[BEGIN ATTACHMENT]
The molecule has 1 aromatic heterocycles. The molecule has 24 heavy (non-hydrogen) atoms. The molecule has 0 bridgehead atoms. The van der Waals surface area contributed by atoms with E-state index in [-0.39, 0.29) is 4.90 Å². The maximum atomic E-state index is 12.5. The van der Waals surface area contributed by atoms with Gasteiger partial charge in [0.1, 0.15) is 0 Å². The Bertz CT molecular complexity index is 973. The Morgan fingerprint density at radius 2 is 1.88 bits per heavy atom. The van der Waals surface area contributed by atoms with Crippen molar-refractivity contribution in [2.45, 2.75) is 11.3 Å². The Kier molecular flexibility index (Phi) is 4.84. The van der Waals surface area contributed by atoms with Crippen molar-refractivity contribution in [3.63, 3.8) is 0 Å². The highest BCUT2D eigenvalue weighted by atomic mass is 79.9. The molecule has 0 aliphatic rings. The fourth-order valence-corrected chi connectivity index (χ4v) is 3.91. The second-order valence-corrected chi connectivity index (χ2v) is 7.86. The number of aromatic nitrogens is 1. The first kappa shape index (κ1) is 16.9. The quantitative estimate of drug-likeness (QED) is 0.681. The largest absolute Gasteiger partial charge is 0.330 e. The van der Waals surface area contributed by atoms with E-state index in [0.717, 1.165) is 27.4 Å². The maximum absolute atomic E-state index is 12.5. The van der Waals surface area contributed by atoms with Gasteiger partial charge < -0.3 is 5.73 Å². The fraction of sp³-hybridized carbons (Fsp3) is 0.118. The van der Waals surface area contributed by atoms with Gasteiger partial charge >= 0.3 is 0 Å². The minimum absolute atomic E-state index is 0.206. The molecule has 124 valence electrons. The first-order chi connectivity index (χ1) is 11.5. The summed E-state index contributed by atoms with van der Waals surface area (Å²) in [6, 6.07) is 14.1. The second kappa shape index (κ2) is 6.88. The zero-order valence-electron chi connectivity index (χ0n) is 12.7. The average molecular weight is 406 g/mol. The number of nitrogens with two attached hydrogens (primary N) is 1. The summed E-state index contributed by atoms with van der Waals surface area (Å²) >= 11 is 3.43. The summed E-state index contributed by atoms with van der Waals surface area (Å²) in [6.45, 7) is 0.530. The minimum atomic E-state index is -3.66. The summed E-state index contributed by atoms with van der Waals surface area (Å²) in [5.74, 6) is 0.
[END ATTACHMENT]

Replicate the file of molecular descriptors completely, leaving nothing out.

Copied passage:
The molecule has 1 aromatic heterocycles. The molecule has 24 heavy (non-hydrogen) atoms. The molecule has 0 bridgehead atoms. The van der Waals surface area contributed by atoms with E-state index in [-0.39, 0.29) is 4.90 Å². The maximum atomic E-state index is 12.5. The van der Waals surface area contributed by atoms with Gasteiger partial charge in [0.1, 0.15) is 0 Å². The Bertz CT molecular complexity index is 973. The Morgan fingerprint density at radius 2 is 1.88 bits per heavy atom. The van der Waals surface area contributed by atoms with Crippen molar-refractivity contribution in [2.45, 2.75) is 11.3 Å². The Kier molecular flexibility index (Phi) is 4.84. The van der Waals surface area contributed by atoms with Crippen molar-refractivity contribution in [3.63, 3.8) is 0 Å². The highest BCUT2D eigenvalue weighted by atomic mass is 79.9. The molecule has 0 aliphatic rings. The fourth-order valence-corrected chi connectivity index (χ4v) is 3.91. The second-order valence-corrected chi connectivity index (χ2v) is 7.86. The number of aromatic nitrogens is 1. The first kappa shape index (κ1) is 16.9. The quantitative estimate of drug-likeness (QED) is 0.681. The largest absolute Gasteiger partial charge is 0.330 e. The van der Waals surface area contributed by atoms with E-state index in [0.717, 1.165) is 27.4 Å². The maximum absolute atomic E-state index is 12.5. The van der Waals surface area contributed by atoms with Gasteiger partial charge < -0.3 is 5.73 Å². The fraction of sp³-hybridized carbons (Fsp3) is 0.118. The van der Waals surface area contributed by atoms with Gasteiger partial charge >= 0.3 is 0 Å². The minimum absolute atomic E-state index is 0.206. The molecule has 124 valence electrons. The first-order chi connectivity index (χ1) is 11.5. The summed E-state index contributed by atoms with van der Waals surface area (Å²) in [6, 6.07) is 14.1. The second kappa shape index (κ2) is 6.88. The zero-order valence-electron chi connectivity index (χ0n) is 12.7. The average molecular weight is 406 g/mol. The number of nitrogens with two attached hydrogens (primary N) is 1. The summed E-state index contributed by atoms with van der Waals surface area (Å²) >= 11 is 3.43. The summed E-state index contributed by atoms with van der Waals surface area (Å²) in [6.45, 7) is 0.530. The minimum atomic E-state index is -3.66. The summed E-state index contributed by atoms with van der Waals surface area (Å²) in [5.74, 6) is 0.